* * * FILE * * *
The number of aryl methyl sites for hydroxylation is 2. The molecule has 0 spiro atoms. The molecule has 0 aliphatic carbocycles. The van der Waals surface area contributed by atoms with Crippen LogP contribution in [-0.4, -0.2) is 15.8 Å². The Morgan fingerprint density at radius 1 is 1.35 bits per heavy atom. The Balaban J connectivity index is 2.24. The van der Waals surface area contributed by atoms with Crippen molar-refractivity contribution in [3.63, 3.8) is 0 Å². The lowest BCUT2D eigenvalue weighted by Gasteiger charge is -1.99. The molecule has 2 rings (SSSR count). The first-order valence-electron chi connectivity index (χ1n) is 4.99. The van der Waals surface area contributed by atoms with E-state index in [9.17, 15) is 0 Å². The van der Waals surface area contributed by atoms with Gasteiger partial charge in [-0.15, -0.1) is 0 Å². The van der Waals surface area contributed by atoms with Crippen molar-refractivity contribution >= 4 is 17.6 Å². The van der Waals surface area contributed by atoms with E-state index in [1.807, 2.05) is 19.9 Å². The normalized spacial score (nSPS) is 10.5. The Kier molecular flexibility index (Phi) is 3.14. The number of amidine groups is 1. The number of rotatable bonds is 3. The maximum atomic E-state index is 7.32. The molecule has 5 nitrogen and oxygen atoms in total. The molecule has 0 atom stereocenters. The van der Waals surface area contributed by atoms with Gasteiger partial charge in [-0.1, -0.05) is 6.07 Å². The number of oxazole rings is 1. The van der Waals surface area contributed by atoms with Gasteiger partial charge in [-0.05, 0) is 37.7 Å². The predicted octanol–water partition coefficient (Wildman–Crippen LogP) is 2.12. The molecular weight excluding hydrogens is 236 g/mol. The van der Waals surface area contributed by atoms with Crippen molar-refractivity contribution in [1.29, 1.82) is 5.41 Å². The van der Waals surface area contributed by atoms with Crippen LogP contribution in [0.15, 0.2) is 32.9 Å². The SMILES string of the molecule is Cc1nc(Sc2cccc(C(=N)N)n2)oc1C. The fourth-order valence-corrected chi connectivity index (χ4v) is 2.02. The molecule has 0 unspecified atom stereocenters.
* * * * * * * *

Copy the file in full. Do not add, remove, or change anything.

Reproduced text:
The number of aryl methyl sites for hydroxylation is 2. The molecule has 0 spiro atoms. The molecule has 0 aliphatic carbocycles. The van der Waals surface area contributed by atoms with Crippen LogP contribution in [-0.4, -0.2) is 15.8 Å². The Morgan fingerprint density at radius 1 is 1.35 bits per heavy atom. The Balaban J connectivity index is 2.24. The van der Waals surface area contributed by atoms with Crippen molar-refractivity contribution in [3.63, 3.8) is 0 Å². The lowest BCUT2D eigenvalue weighted by Gasteiger charge is -1.99. The molecule has 2 rings (SSSR count). The first-order valence-electron chi connectivity index (χ1n) is 4.99. The van der Waals surface area contributed by atoms with E-state index in [9.17, 15) is 0 Å². The van der Waals surface area contributed by atoms with Gasteiger partial charge in [-0.15, -0.1) is 0 Å². The van der Waals surface area contributed by atoms with Crippen molar-refractivity contribution >= 4 is 17.6 Å². The van der Waals surface area contributed by atoms with E-state index in [1.807, 2.05) is 19.9 Å². The normalized spacial score (nSPS) is 10.5. The Kier molecular flexibility index (Phi) is 3.14. The number of amidine groups is 1. The number of rotatable bonds is 3. The maximum atomic E-state index is 7.32. The molecule has 5 nitrogen and oxygen atoms in total. The molecule has 0 atom stereocenters. The van der Waals surface area contributed by atoms with Gasteiger partial charge in [-0.1, -0.05) is 6.07 Å². The number of oxazole rings is 1. The van der Waals surface area contributed by atoms with Gasteiger partial charge in [-0.05, 0) is 37.7 Å². The predicted octanol–water partition coefficient (Wildman–Crippen LogP) is 2.12. The molecular weight excluding hydrogens is 236 g/mol. The van der Waals surface area contributed by atoms with Crippen molar-refractivity contribution in [1.29, 1.82) is 5.41 Å². The van der Waals surface area contributed by atoms with Crippen LogP contribution in [0.15, 0.2) is 32.9 Å². The SMILES string of the molecule is Cc1nc(Sc2cccc(C(=N)N)n2)oc1C. The fourth-order valence-corrected chi connectivity index (χ4v) is 2.02. The molecule has 0 unspecified atom stereocenters.